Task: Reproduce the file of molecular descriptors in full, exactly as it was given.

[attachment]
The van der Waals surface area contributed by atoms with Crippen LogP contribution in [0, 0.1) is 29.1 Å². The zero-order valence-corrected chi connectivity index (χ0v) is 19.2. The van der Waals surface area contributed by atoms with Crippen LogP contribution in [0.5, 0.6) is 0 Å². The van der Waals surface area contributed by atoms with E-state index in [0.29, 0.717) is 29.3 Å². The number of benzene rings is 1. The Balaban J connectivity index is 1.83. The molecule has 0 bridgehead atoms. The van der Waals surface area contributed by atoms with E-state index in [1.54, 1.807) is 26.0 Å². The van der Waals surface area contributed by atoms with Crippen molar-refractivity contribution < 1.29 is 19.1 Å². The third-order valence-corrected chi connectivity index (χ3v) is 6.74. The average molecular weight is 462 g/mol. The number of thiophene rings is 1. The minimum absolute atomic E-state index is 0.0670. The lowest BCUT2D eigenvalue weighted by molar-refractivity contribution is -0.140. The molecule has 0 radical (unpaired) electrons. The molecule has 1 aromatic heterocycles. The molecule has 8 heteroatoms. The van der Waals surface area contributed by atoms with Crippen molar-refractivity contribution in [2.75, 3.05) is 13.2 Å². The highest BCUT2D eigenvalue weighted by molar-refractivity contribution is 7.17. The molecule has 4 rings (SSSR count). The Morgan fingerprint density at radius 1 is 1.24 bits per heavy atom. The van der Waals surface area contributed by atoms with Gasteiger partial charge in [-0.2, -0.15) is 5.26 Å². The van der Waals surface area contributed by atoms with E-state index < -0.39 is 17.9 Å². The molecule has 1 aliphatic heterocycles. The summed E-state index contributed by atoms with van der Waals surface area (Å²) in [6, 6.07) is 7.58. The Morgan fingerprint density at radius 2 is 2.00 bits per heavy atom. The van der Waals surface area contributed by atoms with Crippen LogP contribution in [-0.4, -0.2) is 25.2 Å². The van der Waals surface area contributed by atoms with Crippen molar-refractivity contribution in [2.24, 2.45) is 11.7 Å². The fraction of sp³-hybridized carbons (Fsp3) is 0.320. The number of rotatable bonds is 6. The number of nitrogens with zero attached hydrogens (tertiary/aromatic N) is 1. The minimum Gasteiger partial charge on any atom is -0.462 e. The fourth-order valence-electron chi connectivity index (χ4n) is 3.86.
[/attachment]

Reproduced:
The van der Waals surface area contributed by atoms with Crippen LogP contribution in [0, 0.1) is 29.1 Å². The zero-order valence-corrected chi connectivity index (χ0v) is 19.2. The van der Waals surface area contributed by atoms with Crippen LogP contribution in [0.5, 0.6) is 0 Å². The van der Waals surface area contributed by atoms with E-state index in [0.29, 0.717) is 29.3 Å². The number of benzene rings is 1. The Balaban J connectivity index is 1.83. The molecule has 0 bridgehead atoms. The van der Waals surface area contributed by atoms with E-state index in [1.54, 1.807) is 26.0 Å². The van der Waals surface area contributed by atoms with Crippen molar-refractivity contribution < 1.29 is 19.1 Å². The third-order valence-corrected chi connectivity index (χ3v) is 6.74. The average molecular weight is 462 g/mol. The number of thiophene rings is 1. The minimum absolute atomic E-state index is 0.0670. The lowest BCUT2D eigenvalue weighted by molar-refractivity contribution is -0.140. The molecule has 0 radical (unpaired) electrons. The molecule has 1 aromatic heterocycles. The molecule has 8 heteroatoms. The van der Waals surface area contributed by atoms with Crippen molar-refractivity contribution in [2.75, 3.05) is 13.2 Å². The highest BCUT2D eigenvalue weighted by molar-refractivity contribution is 7.17. The molecule has 4 rings (SSSR count). The Morgan fingerprint density at radius 1 is 1.24 bits per heavy atom. The van der Waals surface area contributed by atoms with Gasteiger partial charge in [-0.2, -0.15) is 5.26 Å². The van der Waals surface area contributed by atoms with E-state index < -0.39 is 17.9 Å². The molecule has 1 aliphatic heterocycles. The summed E-state index contributed by atoms with van der Waals surface area (Å²) in [6, 6.07) is 7.58. The Morgan fingerprint density at radius 2 is 2.00 bits per heavy atom. The van der Waals surface area contributed by atoms with Crippen LogP contribution in [-0.4, -0.2) is 25.2 Å². The van der Waals surface area contributed by atoms with Crippen molar-refractivity contribution in [2.24, 2.45) is 11.7 Å². The fraction of sp³-hybridized carbons (Fsp3) is 0.320. The number of rotatable bonds is 6. The number of nitrogens with zero attached hydrogens (tertiary/aromatic N) is 1. The minimum Gasteiger partial charge on any atom is -0.462 e. The fourth-order valence-electron chi connectivity index (χ4n) is 3.86.